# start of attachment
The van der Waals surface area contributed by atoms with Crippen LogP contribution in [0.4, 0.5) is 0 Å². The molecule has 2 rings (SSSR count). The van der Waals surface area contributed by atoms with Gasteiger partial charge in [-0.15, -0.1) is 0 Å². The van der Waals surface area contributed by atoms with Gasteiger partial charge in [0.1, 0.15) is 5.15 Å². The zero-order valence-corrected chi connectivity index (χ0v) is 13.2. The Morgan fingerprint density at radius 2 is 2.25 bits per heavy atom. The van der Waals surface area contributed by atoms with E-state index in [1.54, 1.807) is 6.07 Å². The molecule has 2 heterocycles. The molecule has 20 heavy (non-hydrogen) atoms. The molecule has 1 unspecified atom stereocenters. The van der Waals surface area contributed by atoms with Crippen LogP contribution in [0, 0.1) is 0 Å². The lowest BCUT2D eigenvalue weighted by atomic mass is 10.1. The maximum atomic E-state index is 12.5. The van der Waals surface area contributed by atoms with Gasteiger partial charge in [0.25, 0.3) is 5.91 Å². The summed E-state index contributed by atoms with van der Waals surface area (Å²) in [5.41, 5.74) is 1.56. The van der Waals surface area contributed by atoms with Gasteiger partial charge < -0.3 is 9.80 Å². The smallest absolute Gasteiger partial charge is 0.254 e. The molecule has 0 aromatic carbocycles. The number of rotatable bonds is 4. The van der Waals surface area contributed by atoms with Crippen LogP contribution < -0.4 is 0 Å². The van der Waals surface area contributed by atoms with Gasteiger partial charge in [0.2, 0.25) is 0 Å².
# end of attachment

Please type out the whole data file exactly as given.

The van der Waals surface area contributed by atoms with Crippen LogP contribution in [0.4, 0.5) is 0 Å². The molecule has 2 rings (SSSR count). The van der Waals surface area contributed by atoms with Gasteiger partial charge in [-0.15, -0.1) is 0 Å². The van der Waals surface area contributed by atoms with Gasteiger partial charge in [0.1, 0.15) is 5.15 Å². The zero-order valence-corrected chi connectivity index (χ0v) is 13.2. The Morgan fingerprint density at radius 2 is 2.25 bits per heavy atom. The van der Waals surface area contributed by atoms with E-state index in [1.54, 1.807) is 6.07 Å². The molecule has 2 heterocycles. The molecule has 20 heavy (non-hydrogen) atoms. The molecule has 1 unspecified atom stereocenters. The van der Waals surface area contributed by atoms with Crippen LogP contribution in [0, 0.1) is 0 Å². The lowest BCUT2D eigenvalue weighted by atomic mass is 10.1. The maximum atomic E-state index is 12.5. The van der Waals surface area contributed by atoms with Gasteiger partial charge in [0.25, 0.3) is 5.91 Å². The summed E-state index contributed by atoms with van der Waals surface area (Å²) in [5.41, 5.74) is 1.56. The van der Waals surface area contributed by atoms with Gasteiger partial charge < -0.3 is 9.80 Å². The smallest absolute Gasteiger partial charge is 0.254 e. The molecule has 0 aromatic carbocycles. The number of rotatable bonds is 4. The van der Waals surface area contributed by atoms with Crippen LogP contribution < -0.4 is 0 Å². The van der Waals surface area contributed by atoms with Gasteiger partial charge in [0.2, 0.25) is 0 Å².